(I had the chance to sit down briefly with Terrain Dandridge of the New Jersey 4 just two days after her surprising release from prison, after 673 days in prison for fighting back against a homophobic attacker.)
Mattilda: First of all, congratulations on getting out of prison!
Terrain: Thank you.
Mattilda: And I know you were just released two days ago.
Mattilda: After two years behind bars, and then you flew cross-country to San Francisco, where you've never been before, and appeared at an event with your mother and the legendary Angela Davis.
Mattilda: So how are you feeling about all of that?
Terrain: Great! Great, and you know, once my mother told me that I was being released and I knew prior to that decision that she was coming out to California and I was excited for her. But she really was shaky about coming because I was there [in prison] and she didn't really want to leave the state. But I told her, "you're a great mommy and you know, you need a break, so enjoy yourself." But she told me, "you're being released so now I can't go to California." And I'm saying, "you know, why don't we both go? That would be a great experience for me." Which it is. It really has been so far.
Mattilda: And how was the event last night with Angela Davis?
Terrain: Oh it was great. It was great, it was very beautiful. It was definitely a pleasure. Just all the support and all the love you could feel as soon as I walked in there. And Angela Davis speaking, it was very emotional. Very emotional.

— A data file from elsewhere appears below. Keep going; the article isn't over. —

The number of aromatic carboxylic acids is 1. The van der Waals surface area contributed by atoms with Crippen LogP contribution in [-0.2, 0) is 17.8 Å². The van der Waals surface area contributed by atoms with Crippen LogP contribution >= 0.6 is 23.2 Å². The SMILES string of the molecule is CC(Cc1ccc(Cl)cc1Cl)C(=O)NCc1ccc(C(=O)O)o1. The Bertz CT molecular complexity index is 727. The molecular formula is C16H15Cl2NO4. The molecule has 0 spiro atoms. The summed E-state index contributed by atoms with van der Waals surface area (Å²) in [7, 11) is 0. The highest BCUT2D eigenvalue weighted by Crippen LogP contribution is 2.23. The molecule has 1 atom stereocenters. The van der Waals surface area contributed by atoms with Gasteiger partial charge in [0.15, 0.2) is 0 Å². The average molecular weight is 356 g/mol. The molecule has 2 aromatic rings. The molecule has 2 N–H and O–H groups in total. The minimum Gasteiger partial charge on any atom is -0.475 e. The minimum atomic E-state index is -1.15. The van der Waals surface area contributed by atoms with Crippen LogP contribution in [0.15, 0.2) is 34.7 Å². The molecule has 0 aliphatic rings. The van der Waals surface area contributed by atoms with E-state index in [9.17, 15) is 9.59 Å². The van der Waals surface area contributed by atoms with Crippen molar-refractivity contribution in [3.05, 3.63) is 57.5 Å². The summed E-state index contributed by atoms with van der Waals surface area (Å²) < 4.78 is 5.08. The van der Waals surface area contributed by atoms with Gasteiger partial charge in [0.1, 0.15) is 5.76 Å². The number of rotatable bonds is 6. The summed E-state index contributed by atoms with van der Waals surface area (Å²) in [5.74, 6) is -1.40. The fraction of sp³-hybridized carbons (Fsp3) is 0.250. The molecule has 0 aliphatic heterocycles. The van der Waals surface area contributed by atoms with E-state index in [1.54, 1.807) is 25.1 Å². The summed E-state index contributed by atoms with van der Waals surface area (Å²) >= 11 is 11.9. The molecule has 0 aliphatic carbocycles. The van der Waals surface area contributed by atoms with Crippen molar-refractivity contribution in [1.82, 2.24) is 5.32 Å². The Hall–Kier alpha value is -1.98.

Mattilda: And tell me about your continued struggle to free your three friends who are still behind bars for trying to defend themselves against a homophobic attack.
Terrain: [I will do] whatever is possible, given that I was lucky enough to leave the situation without a record, without anything behind me. Renata [Hill] just went down to Rikers and we are getting ready for her trial, her re-trial. So I'll be there -- as soon as I get back I'm going to see her, and I'll be back there every day for trial. Whatever it is that I can do here or in the city, because there isn't much, they don't do much in Jersey as far as for queers. So whatever anyone needs of my assistance, I'm there. All day.
Mattilda: And, since you've just come from inside, I'm wondering about your thoughts about the conditions inside and about the larger movement against prisons in general.
Terrain: One thing that I do know, once everyone got a chance to meet me and socialize with me [in prison], the first thing people would say to me off the bat was, "you don't belong here." And I've come across plenty of people in the prison system that are innocent or don't belong there as well, but they don't care. They'll hold you until you are blue in the face. So, it's really a messed up situation and I wish that some justice would come out of all of these situations.
Mattilda: And with all the violence impacted upon people who are inside prison, do you think that anyone belongs there?
Terrain: No. Not at all. Not at all. I mean, even in there, it's funny because, it's not so much violence between inmates, but I've been present in situations where the officers and sergeants and captains are beating up an inmate. And that's ridiculous. I've come across someone who went to lock because they had a ticket or something and somebody came in there and raped them. It's crazy. The cops are more criminals to me than who they are calling "criminals."
For more information on the campaign to free the New Jersey 4, go to http://freenj4.wordpress.com/ or contact email@example.com
Most recently, Mattilda Bernstein Sycamore is the editor of an expanded second edition of That's Revolting! Queer Strategies for Resisting Assimilation. Her home blog is nobodypasses.blogspot.com